Due to the heat, I drank a lot of water, but I also tasted kava, a traditional Fijian drink that is consumed both medicinally and for social purposes. It has a really earthy flavour that not everyone would like, but after a few days, I got used to it. If you visit Fiji, I recommend that you give it a try. In fact, you might have already received a lot of offers before you even asked.

What was the highlight of your DMU Global experience?

The highlight of my DMU global experience must be the local aspect of the whole project. Living with a host family and getting to know them, spending time with them. We taught what in England are normal basic skills to which in return they taught us their culture and customs. At the end of the whole 14 days, I got to perform and show them what I learned from them. Also, I seem to pick up languages quickly so that was a bonus for me because now I know basic Fijian!!! I am still in touch with my host family, and they have told me countless times that I am welcome in their home anytime which is such an honour for me.

Has your DMU Global experience inspired you to pursue further international experiences?

This is my first DMU Global experience and it has 100% inspired me to apply for more programs that offer cultural exchanges or anything to do with volunteering and learning about people. I plan on applying for a year abroad as well to build more on my cultural and personal knowledge.

Finally, what would you say to somebody considering participating on a DMU Global experience?

Go for it, you won’t regret it! Even though it might seem daunting, and you may be worried about meeting people or talking to people, there will always be someone to talk to. Worrying about settling in, trust in time, and soon it will be home. Do things that you are afraid to do, that is what aids growth!

DMU Global praised by student wheelchair user for making trip to Berlin accessible to all

Umaymah Dakri, 21, who is studying Speech and Language Therapy at De Montfort University Leicester (DMU), flew to Berlin this week for a DMU Global trip looking at how Germany’s capital is working towards the United Nation’s Sustainable Development Goals, and has praised DMU Global for helping organise her first solo trip overseas.

Umaymah says the team at DMU Global, the university’s international experience programme, and the DMU Global Disability support officer Dipika Patel, went out of their way to ensure the trip was tailored to her needs as a wheelchair user.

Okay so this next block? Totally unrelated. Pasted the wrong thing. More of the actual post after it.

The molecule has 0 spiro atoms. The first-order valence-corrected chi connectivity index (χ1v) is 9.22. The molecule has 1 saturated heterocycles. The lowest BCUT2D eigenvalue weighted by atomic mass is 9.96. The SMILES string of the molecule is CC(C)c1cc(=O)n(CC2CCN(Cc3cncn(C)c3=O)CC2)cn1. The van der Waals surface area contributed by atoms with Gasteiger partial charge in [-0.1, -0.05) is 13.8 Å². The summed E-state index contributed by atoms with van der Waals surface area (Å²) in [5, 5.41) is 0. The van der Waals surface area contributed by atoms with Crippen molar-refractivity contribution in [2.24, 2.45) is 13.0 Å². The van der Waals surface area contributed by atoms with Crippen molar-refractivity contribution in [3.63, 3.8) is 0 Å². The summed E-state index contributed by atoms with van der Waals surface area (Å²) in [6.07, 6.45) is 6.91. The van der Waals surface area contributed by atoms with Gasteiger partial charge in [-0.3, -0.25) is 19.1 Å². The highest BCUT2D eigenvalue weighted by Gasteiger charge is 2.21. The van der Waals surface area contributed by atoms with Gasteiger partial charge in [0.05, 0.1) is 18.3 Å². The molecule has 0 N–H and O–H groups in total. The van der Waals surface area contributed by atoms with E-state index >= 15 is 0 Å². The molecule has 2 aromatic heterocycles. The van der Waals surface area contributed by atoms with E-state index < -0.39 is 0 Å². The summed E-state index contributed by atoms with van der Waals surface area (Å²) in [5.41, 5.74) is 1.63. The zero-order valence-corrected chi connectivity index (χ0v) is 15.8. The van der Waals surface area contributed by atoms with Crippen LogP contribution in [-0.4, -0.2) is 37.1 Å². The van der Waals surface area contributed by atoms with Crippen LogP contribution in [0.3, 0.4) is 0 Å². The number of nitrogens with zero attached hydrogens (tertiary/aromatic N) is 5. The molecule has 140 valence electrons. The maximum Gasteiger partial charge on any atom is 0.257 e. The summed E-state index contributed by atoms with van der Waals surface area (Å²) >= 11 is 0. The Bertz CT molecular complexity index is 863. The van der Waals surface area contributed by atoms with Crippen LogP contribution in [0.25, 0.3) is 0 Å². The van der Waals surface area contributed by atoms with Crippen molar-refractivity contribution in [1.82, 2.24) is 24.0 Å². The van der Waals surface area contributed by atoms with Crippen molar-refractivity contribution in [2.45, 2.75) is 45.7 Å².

It means that Umaymah, who has Spina Bifida, had arrangements made to ensure bus travel, passenger assistance at the airport and a personal assistant in Berlin were  all in place to ensure she experiences everything her fellow students do during the trip.

Umaymah says other students with mobility needs should also apply for DMU Global trips, based on her positive experiences.

“It is fantastic that there is this amount of support for a disabled person and it makes sure I can enjoy a DMU Global trip and do the same things as everyone else does,” Umaymah said.

“They have really ensured I can have the best possible student experience. It is the first time I have been overseas without my parents helping me and they are very excited for me.

“I had lots of meetings with the DMU Global team and was asked what support I would need. So we have discussed getting on and off the coach to the airport, passenger assistance at the airport, getting a seat at the front of the plane to get on and off easily, hotel access and a personal assistant to help me while in Berlin.

“It is going to be so good to experience some independence and also get some creative content for my Instagram page and show how easy or difficult it might be to navigate your way around Berlin in a wheelchair or other mobility aid.

“I want to be able to give people who use a wheelchair or who have mobility issues a deeper insight into where to visit, how easy it is to find a toilet, where there may be lots of steps and so on and then give my view on whether the city is a good place to visit.”

Umaymah started to campaign on access issues when she had problems with cars parking on pavements around where she lives in Leicester.

In the past year she has run a campaign called #dontcurbtheaccess about cars which pull up on to kerbs.

“I’ve created videos to highlight problems caused by parked cars and how it affects people in wheelchairs or people with mobility issues. Parking on the kerb means I have to go on to the road in my wheelchair to get by and it’s obviously dangerous.